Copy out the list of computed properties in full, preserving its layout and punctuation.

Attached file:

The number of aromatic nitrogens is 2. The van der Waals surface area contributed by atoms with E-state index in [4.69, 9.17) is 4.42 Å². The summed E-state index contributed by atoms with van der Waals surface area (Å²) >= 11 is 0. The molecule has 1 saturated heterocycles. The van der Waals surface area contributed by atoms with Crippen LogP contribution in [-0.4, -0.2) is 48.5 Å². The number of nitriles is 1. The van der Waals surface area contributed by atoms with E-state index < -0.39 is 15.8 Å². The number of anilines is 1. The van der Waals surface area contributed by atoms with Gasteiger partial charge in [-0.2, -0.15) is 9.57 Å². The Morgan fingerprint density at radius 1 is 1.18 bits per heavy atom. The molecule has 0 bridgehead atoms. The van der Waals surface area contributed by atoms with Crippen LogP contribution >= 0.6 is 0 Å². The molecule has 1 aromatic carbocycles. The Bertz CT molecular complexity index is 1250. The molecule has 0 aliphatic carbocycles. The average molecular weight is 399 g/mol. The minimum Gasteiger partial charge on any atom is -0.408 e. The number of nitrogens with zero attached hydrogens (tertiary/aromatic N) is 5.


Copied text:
The number of aromatic nitrogens is 2. The van der Waals surface area contributed by atoms with E-state index in [4.69, 9.17) is 4.42 Å². The summed E-state index contributed by atoms with van der Waals surface area (Å²) >= 11 is 0. The molecule has 1 saturated heterocycles. The van der Waals surface area contributed by atoms with Crippen LogP contribution in [-0.4, -0.2) is 48.5 Å². The number of nitriles is 1. The van der Waals surface area contributed by atoms with E-state index < -0.39 is 15.8 Å². The number of anilines is 1. The van der Waals surface area contributed by atoms with Gasteiger partial charge in [-0.2, -0.15) is 9.57 Å². The Morgan fingerprint density at radius 1 is 1.18 bits per heavy atom. The molecule has 0 bridgehead atoms. The van der Waals surface area contributed by atoms with Crippen LogP contribution >= 0.6 is 0 Å². The molecule has 1 aromatic carbocycles. The Bertz CT molecular complexity index is 1250. The molecule has 0 aliphatic carbocycles. The average molecular weight is 399 g/mol. The minimum Gasteiger partial charge on any atom is -0.408 e. The number of nitrogens with zero attached hydrogens (tertiary/aromatic N) is 5.